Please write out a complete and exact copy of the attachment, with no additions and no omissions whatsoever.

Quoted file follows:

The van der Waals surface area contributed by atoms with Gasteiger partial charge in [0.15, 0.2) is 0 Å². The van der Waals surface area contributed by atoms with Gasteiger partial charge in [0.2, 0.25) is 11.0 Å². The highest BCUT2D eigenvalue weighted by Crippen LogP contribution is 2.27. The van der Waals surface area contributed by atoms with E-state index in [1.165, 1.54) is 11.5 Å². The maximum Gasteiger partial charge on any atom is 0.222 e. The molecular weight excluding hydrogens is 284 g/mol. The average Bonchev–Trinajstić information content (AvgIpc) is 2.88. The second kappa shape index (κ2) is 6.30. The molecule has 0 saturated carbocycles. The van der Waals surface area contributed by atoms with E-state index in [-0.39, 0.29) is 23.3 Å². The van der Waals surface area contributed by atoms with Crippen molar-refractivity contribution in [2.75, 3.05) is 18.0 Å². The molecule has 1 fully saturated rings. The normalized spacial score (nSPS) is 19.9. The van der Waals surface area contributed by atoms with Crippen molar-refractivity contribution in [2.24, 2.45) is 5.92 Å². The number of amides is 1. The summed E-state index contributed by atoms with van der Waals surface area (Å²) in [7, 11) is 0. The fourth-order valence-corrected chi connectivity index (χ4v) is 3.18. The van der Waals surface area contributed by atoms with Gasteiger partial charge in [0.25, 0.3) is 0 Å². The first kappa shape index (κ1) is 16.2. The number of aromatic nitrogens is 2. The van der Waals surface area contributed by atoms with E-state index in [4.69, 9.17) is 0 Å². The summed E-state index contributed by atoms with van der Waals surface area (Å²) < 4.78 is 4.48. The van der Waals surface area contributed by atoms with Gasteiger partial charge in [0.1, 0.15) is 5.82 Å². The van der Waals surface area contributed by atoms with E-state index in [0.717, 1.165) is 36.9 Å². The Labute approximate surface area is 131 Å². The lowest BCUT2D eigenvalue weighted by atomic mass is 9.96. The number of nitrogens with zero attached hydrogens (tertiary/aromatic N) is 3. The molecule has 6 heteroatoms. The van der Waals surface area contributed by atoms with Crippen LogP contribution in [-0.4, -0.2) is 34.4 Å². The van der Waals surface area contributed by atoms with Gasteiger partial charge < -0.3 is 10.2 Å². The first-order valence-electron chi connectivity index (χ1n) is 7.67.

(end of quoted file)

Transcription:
The van der Waals surface area contributed by atoms with Gasteiger partial charge in [0.15, 0.2) is 0 Å². The van der Waals surface area contributed by atoms with Gasteiger partial charge in [0.2, 0.25) is 11.0 Å². The highest BCUT2D eigenvalue weighted by Crippen LogP contribution is 2.27. The van der Waals surface area contributed by atoms with E-state index in [1.165, 1.54) is 11.5 Å². The maximum Gasteiger partial charge on any atom is 0.222 e. The molecular weight excluding hydrogens is 284 g/mol. The average Bonchev–Trinajstić information content (AvgIpc) is 2.88. The second kappa shape index (κ2) is 6.30. The molecule has 0 saturated carbocycles. The van der Waals surface area contributed by atoms with E-state index in [-0.39, 0.29) is 23.3 Å². The van der Waals surface area contributed by atoms with Crippen molar-refractivity contribution in [2.75, 3.05) is 18.0 Å². The molecule has 1 fully saturated rings. The normalized spacial score (nSPS) is 19.9. The van der Waals surface area contributed by atoms with Crippen molar-refractivity contribution in [2.24, 2.45) is 5.92 Å². The number of amides is 1. The summed E-state index contributed by atoms with van der Waals surface area (Å²) in [7, 11) is 0. The fourth-order valence-corrected chi connectivity index (χ4v) is 3.18. The van der Waals surface area contributed by atoms with Gasteiger partial charge in [0.25, 0.3) is 0 Å². The first kappa shape index (κ1) is 16.2. The number of aromatic nitrogens is 2. The van der Waals surface area contributed by atoms with E-state index in [4.69, 9.17) is 0 Å². The summed E-state index contributed by atoms with van der Waals surface area (Å²) < 4.78 is 4.48. The van der Waals surface area contributed by atoms with Gasteiger partial charge in [0.1, 0.15) is 5.82 Å². The van der Waals surface area contributed by atoms with E-state index in [0.717, 1.165) is 36.9 Å². The Labute approximate surface area is 131 Å². The lowest BCUT2D eigenvalue weighted by atomic mass is 9.96. The number of nitrogens with zero attached hydrogens (tertiary/aromatic N) is 3. The molecule has 6 heteroatoms. The van der Waals surface area contributed by atoms with Crippen LogP contribution in [-0.4, -0.2) is 34.4 Å². The van der Waals surface area contributed by atoms with Gasteiger partial charge < -0.3 is 10.2 Å². The first-order valence-electron chi connectivity index (χ1n) is 7.67.